Due to the changes that were introduced in with the commits mentioned in my first blog post, the usage of rate_info is preferred over the usage of ieee80211_tx_rate. But most parts of mac80211 and also most drivers still use ieee80211_tx_rate. And there was no utility function for the conversion between ieee80211_tx_rate and rate_info so far. Thus, this implementation provides such an utility function for this purpose, especially as it is required in the TPC implementation in ath9k. It is included in the mac80211 layer und thus available to all parts of the wireless stack, including other drivers.

(2) TPC support in ath9k for Atheros 802.11 a/b/g/n chipsets

To verify the implementation and to provide a first step towards TPC supported by several wireless drivers, the ath9k wireless driver, which is responsible for Atheros 802.11 a/b/g/n AR9xxx chipsets, is extended to make use of the new mac80211 capabilities. TPC support in ath9k was already partially implemented before, but has been disabled up to now.

ath9k has a fairly easy power range. It supports 0 dBm up to 32 dBm in 0.5 dBm steps, thus the power range is linear and the range 0 … 63 can be directly used as indices for TX-power, making it easier to set and read TX-power. This range can be easily described with a single instance of the aforementioned TX-power range descriptor. Overall seen is TPC in ath9k rather easy to implement in the control path.

A bit more challenging was the status path, especially after receiving an ACK for a packet and before the TX status is reported. For performance reasons, this is already done asynchronously. Completed SKBs are filled with information, attached to a queue and then later asynchronously dequeued and processed for TX status report. Due to the already mentioned size limitations in the SKB, TX-power could not be easily reported the same way as rates are. As a workaround, a new structure was created for this purpose but also for future extensions.

struct ath_tx_status_ext {
    u8 tx_power_idx[4];

In the status buffer in SKB, the driver can place pointers to internal data for several purposes. Thankfully, ath9k didn’t make use of all these pointers, thus a reference to an instance of this structure can be placed in the SKB and is then available when the TX status report queue is processed. The structure can be extended in the future and has no size limitations.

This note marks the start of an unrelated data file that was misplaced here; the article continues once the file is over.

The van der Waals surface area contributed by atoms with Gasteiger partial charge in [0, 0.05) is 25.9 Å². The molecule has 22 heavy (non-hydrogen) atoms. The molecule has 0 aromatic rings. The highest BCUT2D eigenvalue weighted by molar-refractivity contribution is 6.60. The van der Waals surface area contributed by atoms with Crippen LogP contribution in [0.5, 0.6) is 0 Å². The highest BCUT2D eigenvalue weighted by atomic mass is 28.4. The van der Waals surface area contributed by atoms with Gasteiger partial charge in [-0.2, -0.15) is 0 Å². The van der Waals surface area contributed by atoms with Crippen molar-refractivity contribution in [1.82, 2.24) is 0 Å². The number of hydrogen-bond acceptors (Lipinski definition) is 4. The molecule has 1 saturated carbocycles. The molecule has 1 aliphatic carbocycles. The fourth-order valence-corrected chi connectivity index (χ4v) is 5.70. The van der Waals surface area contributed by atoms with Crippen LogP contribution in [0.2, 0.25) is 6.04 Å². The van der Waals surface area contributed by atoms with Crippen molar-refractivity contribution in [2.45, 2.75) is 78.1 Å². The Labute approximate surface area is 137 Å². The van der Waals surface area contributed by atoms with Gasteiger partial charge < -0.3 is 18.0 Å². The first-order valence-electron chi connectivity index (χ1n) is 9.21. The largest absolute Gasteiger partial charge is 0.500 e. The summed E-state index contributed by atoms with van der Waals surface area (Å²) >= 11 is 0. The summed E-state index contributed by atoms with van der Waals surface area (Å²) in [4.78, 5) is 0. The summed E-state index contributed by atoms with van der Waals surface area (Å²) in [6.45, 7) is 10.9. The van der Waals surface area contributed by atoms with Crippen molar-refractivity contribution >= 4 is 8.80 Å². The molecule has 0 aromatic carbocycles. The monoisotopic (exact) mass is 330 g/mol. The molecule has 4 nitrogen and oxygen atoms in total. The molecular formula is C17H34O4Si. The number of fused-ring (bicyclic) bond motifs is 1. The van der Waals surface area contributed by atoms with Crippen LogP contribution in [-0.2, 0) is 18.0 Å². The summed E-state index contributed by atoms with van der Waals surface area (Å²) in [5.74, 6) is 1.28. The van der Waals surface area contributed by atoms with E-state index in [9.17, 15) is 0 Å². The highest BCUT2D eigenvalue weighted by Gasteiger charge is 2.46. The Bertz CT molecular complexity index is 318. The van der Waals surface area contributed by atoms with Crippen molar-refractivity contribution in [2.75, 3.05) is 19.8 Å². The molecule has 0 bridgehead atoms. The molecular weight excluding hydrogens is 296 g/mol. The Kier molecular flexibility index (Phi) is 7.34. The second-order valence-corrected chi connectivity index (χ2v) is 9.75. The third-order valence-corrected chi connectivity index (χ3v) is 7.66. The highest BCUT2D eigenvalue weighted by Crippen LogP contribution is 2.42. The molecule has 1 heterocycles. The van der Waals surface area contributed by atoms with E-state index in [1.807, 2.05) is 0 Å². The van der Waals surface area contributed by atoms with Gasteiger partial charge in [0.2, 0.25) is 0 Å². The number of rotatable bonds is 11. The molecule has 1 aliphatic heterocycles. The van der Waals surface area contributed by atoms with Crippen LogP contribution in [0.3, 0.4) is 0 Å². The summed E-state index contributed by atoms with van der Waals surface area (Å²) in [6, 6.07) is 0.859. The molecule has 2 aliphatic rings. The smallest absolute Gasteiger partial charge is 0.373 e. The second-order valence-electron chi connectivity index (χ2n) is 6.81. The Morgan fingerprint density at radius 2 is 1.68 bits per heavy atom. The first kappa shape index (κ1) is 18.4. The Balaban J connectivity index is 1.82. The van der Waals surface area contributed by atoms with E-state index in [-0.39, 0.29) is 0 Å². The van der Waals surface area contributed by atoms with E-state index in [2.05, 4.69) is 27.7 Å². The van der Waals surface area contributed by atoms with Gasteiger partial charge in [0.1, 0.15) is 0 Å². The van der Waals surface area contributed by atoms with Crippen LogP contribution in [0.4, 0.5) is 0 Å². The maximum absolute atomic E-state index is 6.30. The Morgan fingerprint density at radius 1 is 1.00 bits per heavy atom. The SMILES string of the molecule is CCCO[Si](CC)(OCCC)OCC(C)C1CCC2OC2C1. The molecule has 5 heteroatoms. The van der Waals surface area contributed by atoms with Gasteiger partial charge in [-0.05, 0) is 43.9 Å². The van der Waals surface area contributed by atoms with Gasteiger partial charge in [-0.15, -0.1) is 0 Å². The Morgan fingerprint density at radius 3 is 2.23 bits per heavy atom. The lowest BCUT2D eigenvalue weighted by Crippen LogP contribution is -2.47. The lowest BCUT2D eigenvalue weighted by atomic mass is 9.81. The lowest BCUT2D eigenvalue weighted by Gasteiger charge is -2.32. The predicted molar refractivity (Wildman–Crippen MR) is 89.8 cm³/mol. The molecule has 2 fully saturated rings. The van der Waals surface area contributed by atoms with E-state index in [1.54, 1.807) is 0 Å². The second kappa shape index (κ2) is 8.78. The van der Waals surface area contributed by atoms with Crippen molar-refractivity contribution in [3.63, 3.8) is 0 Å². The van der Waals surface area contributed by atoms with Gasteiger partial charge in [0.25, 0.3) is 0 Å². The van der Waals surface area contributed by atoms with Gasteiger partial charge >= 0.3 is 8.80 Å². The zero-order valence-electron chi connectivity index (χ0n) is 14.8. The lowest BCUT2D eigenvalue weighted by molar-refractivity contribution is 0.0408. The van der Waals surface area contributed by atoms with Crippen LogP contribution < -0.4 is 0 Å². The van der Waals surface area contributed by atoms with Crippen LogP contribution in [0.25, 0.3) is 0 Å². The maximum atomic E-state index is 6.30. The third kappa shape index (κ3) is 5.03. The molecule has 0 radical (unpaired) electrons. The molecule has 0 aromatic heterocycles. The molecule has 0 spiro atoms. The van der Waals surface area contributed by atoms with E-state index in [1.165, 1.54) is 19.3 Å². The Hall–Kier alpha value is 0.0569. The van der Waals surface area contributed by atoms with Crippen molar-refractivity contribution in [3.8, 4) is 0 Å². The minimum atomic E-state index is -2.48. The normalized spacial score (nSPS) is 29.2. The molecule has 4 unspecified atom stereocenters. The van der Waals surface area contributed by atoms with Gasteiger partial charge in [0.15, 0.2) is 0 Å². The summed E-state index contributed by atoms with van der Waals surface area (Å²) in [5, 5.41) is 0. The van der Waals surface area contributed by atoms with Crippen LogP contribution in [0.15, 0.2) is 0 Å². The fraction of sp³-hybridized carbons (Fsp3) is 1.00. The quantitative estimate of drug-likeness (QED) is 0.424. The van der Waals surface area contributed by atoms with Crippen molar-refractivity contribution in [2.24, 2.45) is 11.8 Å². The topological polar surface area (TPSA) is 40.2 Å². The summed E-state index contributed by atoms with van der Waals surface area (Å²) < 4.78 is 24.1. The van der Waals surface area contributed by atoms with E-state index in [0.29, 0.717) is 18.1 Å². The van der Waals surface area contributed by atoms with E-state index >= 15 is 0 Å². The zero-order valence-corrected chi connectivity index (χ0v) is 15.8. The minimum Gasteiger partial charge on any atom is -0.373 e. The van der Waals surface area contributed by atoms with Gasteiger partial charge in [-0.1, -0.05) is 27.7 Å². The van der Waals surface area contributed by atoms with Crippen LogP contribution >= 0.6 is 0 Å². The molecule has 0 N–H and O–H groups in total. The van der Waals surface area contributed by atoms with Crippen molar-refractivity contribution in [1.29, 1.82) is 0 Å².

(3) Setting fixed TX-power with debugfs

Appropriate structures for minstrel_ht and a TPC algorithm have not been yet implemented as this will be part of the following weeks. To be able to already test TPC and to provide a way for setting a fixed TX-power for other purposes, minstrel_ht was modified to already accept a fixed TX-power for all packets set via debugfs. Following the Unix philosophy ‘everything is a file’, debugfs is a simple way for kernel modules to interact with user space applications by providing debug information or accepting parameters. Debugfs can be used like a filesystem, reading from file to get debug information or writing to a file to set e.g. a fixed rate or a fixed TX-power for wireless drivers. Many kernel modules make use of debugfs, e.g. minstrel_ht RC algorithm or the ath9k driver.

The fixed TX-power set via debugfs is written to the rate table of an STA on each update and then used by the wireless driver. minstrel_ht already uses a debugfs-file to support fixed rate setting, thus another file is added to support the same for TX-power.

echo 63 > /sys/kernel/debug/ieee80211/phy0/rc/fixed_txpwr_idx

By writing, e.g., 63 to the file mentioned above, the TX-power will be set to the maximum possible power for ath9k in all packets that retrieve the TX-power from minstrel_ht. Similarly, when writing 0 to the same file, all affected packets will use the least possible TX-power. This may not be the final path of the file, there will likely be a file per STA, not per PHY, and it may be located in a slightly different subdirectory.